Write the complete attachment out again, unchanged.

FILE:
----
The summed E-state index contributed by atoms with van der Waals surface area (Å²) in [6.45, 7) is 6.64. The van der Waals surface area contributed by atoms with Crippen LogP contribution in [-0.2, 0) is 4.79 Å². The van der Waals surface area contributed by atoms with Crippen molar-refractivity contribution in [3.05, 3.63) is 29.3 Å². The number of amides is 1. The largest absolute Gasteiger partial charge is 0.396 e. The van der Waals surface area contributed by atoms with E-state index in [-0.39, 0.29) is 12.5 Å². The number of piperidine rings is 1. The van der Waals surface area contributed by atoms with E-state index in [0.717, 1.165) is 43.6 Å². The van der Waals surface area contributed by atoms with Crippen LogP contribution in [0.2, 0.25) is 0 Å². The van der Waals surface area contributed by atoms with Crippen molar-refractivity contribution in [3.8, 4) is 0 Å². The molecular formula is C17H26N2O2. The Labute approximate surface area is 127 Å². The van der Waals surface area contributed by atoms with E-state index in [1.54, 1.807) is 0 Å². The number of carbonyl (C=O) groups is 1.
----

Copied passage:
The summed E-state index contributed by atoms with van der Waals surface area (Å²) in [6.45, 7) is 6.64. The van der Waals surface area contributed by atoms with Crippen LogP contribution in [-0.2, 0) is 4.79 Å². The van der Waals surface area contributed by atoms with Crippen molar-refractivity contribution in [3.05, 3.63) is 29.3 Å². The number of amides is 1. The largest absolute Gasteiger partial charge is 0.396 e. The van der Waals surface area contributed by atoms with E-state index in [-0.39, 0.29) is 12.5 Å². The number of piperidine rings is 1. The van der Waals surface area contributed by atoms with E-state index in [0.717, 1.165) is 43.6 Å². The van der Waals surface area contributed by atoms with Crippen LogP contribution in [0.2, 0.25) is 0 Å². The van der Waals surface area contributed by atoms with Crippen molar-refractivity contribution in [3.8, 4) is 0 Å². The molecular formula is C17H26N2O2. The Labute approximate surface area is 127 Å². The van der Waals surface area contributed by atoms with E-state index in [1.54, 1.807) is 0 Å². The number of carbonyl (C=O) groups is 1.